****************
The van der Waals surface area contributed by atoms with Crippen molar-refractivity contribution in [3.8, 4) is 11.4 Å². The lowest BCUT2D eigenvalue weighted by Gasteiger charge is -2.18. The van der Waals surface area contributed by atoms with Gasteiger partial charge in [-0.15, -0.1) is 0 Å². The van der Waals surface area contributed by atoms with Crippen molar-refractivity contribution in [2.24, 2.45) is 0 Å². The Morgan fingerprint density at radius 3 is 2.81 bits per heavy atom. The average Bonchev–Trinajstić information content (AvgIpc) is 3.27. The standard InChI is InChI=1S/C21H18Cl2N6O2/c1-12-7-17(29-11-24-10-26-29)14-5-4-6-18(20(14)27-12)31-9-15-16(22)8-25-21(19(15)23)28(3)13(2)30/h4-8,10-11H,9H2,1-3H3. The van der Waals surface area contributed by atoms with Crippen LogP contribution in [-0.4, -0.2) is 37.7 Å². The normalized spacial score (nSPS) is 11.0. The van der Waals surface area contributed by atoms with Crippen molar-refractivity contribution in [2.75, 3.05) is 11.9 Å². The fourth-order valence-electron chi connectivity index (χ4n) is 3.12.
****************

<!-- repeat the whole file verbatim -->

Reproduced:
The van der Waals surface area contributed by atoms with Crippen molar-refractivity contribution in [3.8, 4) is 11.4 Å². The lowest BCUT2D eigenvalue weighted by Gasteiger charge is -2.18. The van der Waals surface area contributed by atoms with Gasteiger partial charge in [-0.15, -0.1) is 0 Å². The van der Waals surface area contributed by atoms with Crippen molar-refractivity contribution in [2.24, 2.45) is 0 Å². The Morgan fingerprint density at radius 3 is 2.81 bits per heavy atom. The average Bonchev–Trinajstić information content (AvgIpc) is 3.27. The standard InChI is InChI=1S/C21H18Cl2N6O2/c1-12-7-17(29-11-24-10-26-29)14-5-4-6-18(20(14)27-12)31-9-15-16(22)8-25-21(19(15)23)28(3)13(2)30/h4-8,10-11H,9H2,1-3H3. The van der Waals surface area contributed by atoms with Crippen LogP contribution in [-0.4, -0.2) is 37.7 Å². The normalized spacial score (nSPS) is 11.0. The van der Waals surface area contributed by atoms with Crippen molar-refractivity contribution in [2.75, 3.05) is 11.9 Å². The fourth-order valence-electron chi connectivity index (χ4n) is 3.12.